Another advantage of using Omeka was how well the archiving portion of the software suited the spreadsheet origins of this project. While archives are created and used all the time by traditional humanities projects, having an online archive run by Omeka offers additional features that a physical archive does not. The first advantage is the enlarged audience a digital archive can reach. Being able to access the archive using the Internet (not having to travel to a physical place) opens the door for more people to find and use the data. A digital map may also attract a larger audience since it is a quicker and easier way of demonstrating a main concept than reading the book. The other significant advantage of a digital archive is the interactive portion that Omeka offers. When I started this project, I did not anticipate that the Omeka archive would be searchable. However, now at the conclusion of this project, I realize that being able to search all items for specific terms is incredibly handy. For instance, if someone is searching the database for a specific person but only knows their occupation (say carpenter) and their birthdate (say 1837) then they could search the database for “carpenter” and cross-reference the results for people born in 1837 to find their person. The searchable aspect of this digital archive is also useful for anyone utilizing the data to find patterns for their own projects.

Example demonstrating what searching for “carpenter” among the Omeka items yields.

While creating this project I encountered a few challenges working with Omeka and particularly Neatline. The first problem I encountered was getting Neatline to work on my computer at all. Professor Schacht helped me solve this problem as he posted on a help forum and figured out that a typo in the Neatline file folder was preventing functional use of the program. A problem I ran into while creating the map was uploading files which had outlines of the county maps. I had found a website which specialized in historic county maps and had them available for download as either ArcGIS or KML files. Originally I thought I would be able to turn the KML files (KML being a type of XML) into SVG files, which are importable to Neatline. However, I could not find a KML to SVG converter that had the ability to convert the files. To overcome this problem I utilized Neatline’s “Draw a Polygon” tool and traced the county borders myself.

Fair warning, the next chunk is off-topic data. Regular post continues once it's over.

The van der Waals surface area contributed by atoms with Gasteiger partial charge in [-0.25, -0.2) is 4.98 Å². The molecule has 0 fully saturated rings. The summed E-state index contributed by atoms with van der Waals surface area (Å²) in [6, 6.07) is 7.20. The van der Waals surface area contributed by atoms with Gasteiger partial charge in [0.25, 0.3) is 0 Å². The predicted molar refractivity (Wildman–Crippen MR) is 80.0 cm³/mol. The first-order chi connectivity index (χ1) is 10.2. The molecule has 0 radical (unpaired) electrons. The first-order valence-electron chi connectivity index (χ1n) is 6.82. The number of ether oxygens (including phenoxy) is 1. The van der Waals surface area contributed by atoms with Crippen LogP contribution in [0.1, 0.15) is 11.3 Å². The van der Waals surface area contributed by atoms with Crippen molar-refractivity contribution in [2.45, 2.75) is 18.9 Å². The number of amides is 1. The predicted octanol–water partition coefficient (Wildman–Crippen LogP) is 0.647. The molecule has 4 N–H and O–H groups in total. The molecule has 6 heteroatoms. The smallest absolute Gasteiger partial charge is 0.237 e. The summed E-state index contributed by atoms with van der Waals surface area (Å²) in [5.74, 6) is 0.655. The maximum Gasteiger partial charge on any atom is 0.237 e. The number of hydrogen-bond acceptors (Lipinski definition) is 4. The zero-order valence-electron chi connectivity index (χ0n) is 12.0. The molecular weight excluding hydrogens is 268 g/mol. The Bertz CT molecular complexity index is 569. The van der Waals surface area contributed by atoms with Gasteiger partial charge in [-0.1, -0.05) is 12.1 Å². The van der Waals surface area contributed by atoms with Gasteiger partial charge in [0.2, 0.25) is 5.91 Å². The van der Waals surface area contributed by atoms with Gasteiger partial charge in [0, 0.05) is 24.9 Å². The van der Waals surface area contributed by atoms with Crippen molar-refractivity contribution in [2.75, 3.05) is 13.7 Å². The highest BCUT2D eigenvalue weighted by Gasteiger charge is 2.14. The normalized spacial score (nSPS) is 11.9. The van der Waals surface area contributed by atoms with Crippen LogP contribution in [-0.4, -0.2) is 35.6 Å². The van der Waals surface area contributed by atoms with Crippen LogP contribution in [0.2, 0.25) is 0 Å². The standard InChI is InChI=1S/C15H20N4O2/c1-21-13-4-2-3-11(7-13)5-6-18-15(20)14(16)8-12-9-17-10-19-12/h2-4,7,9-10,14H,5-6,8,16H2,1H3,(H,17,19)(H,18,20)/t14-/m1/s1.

Overall, I learned how to work with online exhibits, data collections, and digital maps. At the beginning, while I was figuring out which program to use, I played around with Google MyMaps and TimelineJS so I learned the basics of those programs as well. Learning how to use Omeka is particularly relevant to me since I am currently applying to graduate school for archive management. Omeka is often used by archivists to create online collections so learning how to use the program and gaining hands-on experience with it will most likely be useful for me in the future. Engaging with questions of how to create a digital archive and map—both in the technical sense of how to use the programs and in the more abstract sense of what information to include, how to space the data points, and what each design decision means for the interpretation of the data—has given me a solid introductory grasp on what the digital humanities are and how they can be applied.

While my project did not necessarily reach any new conclusions about this data, I think it did reinforce Professor Behrend’s thesis in a new way. Being able to see how many African American politicians existed in this region (roughly 400) over a fairly short period of 30 years underscores the political and social agency which black communities created for themselves. This period of black political activity is often not covered in American history classes so it is important to acknowledge its existence. Using Omeka and Neatline offered a way to both create an interactive digital archive—an evolution of Behrend’s original spreadsheet—as well as convey this thesis through a visual component.

What Women Wrote